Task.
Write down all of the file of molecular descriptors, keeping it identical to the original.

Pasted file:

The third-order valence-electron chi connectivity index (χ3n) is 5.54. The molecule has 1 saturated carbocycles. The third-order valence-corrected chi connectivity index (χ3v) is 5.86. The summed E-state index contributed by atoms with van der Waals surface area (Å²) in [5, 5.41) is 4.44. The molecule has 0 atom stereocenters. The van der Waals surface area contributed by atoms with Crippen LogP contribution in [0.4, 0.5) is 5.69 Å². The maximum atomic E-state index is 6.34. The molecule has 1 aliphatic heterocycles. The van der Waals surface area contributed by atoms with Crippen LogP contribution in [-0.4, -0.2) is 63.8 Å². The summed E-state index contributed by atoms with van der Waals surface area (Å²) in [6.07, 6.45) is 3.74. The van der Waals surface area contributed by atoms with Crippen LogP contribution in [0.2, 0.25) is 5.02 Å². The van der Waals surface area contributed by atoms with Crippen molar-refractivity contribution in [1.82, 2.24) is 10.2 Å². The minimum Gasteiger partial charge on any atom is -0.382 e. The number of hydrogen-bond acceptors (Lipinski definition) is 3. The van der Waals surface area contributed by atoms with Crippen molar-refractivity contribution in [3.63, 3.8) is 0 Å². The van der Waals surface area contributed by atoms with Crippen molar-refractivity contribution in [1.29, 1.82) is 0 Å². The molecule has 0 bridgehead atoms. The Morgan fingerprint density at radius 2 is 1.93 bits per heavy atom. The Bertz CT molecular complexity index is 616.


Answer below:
The third-order valence-electron chi connectivity index (χ3n) is 5.54. The molecule has 1 saturated carbocycles. The third-order valence-corrected chi connectivity index (χ3v) is 5.86. The summed E-state index contributed by atoms with van der Waals surface area (Å²) in [5, 5.41) is 4.44. The molecule has 0 atom stereocenters. The van der Waals surface area contributed by atoms with Crippen LogP contribution in [0.4, 0.5) is 5.69 Å². The maximum atomic E-state index is 6.34. The molecule has 1 aliphatic heterocycles. The van der Waals surface area contributed by atoms with Crippen LogP contribution in [-0.4, -0.2) is 63.8 Å². The summed E-state index contributed by atoms with van der Waals surface area (Å²) in [6.07, 6.45) is 3.74. The van der Waals surface area contributed by atoms with Crippen LogP contribution in [0.2, 0.25) is 5.02 Å². The van der Waals surface area contributed by atoms with Crippen molar-refractivity contribution in [1.82, 2.24) is 10.2 Å². The minimum Gasteiger partial charge on any atom is -0.382 e. The number of hydrogen-bond acceptors (Lipinski definition) is 3. The van der Waals surface area contributed by atoms with Crippen molar-refractivity contribution in [3.63, 3.8) is 0 Å². The van der Waals surface area contributed by atoms with Crippen molar-refractivity contribution in [1.29, 1.82) is 0 Å². The molecule has 0 bridgehead atoms. The Morgan fingerprint density at radius 2 is 1.93 bits per heavy atom. The Bertz CT molecular complexity index is 616.